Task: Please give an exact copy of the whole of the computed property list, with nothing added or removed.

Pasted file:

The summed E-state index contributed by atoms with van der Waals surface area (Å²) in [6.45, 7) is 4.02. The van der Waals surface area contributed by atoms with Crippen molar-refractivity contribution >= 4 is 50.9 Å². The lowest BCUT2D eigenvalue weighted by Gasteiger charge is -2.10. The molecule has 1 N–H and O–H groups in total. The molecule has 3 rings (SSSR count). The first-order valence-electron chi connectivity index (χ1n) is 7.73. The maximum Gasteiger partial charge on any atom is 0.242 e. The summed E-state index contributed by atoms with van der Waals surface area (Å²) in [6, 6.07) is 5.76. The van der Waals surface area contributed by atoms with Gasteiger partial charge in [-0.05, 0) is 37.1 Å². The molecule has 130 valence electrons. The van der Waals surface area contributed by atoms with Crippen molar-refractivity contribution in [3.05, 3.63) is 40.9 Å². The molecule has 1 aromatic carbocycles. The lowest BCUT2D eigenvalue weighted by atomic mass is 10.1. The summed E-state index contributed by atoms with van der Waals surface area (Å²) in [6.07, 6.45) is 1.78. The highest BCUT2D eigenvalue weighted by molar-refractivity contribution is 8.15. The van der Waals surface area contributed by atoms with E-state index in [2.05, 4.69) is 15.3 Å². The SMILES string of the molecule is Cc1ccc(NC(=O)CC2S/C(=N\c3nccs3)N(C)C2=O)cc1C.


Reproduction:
The summed E-state index contributed by atoms with van der Waals surface area (Å²) in [6.45, 7) is 4.02. The van der Waals surface area contributed by atoms with Crippen molar-refractivity contribution >= 4 is 50.9 Å². The lowest BCUT2D eigenvalue weighted by Gasteiger charge is -2.10. The molecule has 1 N–H and O–H groups in total. The molecule has 3 rings (SSSR count). The first-order valence-electron chi connectivity index (χ1n) is 7.73. The maximum Gasteiger partial charge on any atom is 0.242 e. The summed E-state index contributed by atoms with van der Waals surface area (Å²) in [6, 6.07) is 5.76. The van der Waals surface area contributed by atoms with Gasteiger partial charge in [-0.05, 0) is 37.1 Å². The molecule has 130 valence electrons. The van der Waals surface area contributed by atoms with Crippen molar-refractivity contribution in [3.05, 3.63) is 40.9 Å². The molecule has 1 aromatic carbocycles. The lowest BCUT2D eigenvalue weighted by atomic mass is 10.1. The summed E-state index contributed by atoms with van der Waals surface area (Å²) in [6.07, 6.45) is 1.78. The highest BCUT2D eigenvalue weighted by molar-refractivity contribution is 8.15. The van der Waals surface area contributed by atoms with E-state index in [2.05, 4.69) is 15.3 Å². The SMILES string of the molecule is Cc1ccc(NC(=O)CC2S/C(=N\c3nccs3)N(C)C2=O)cc1C.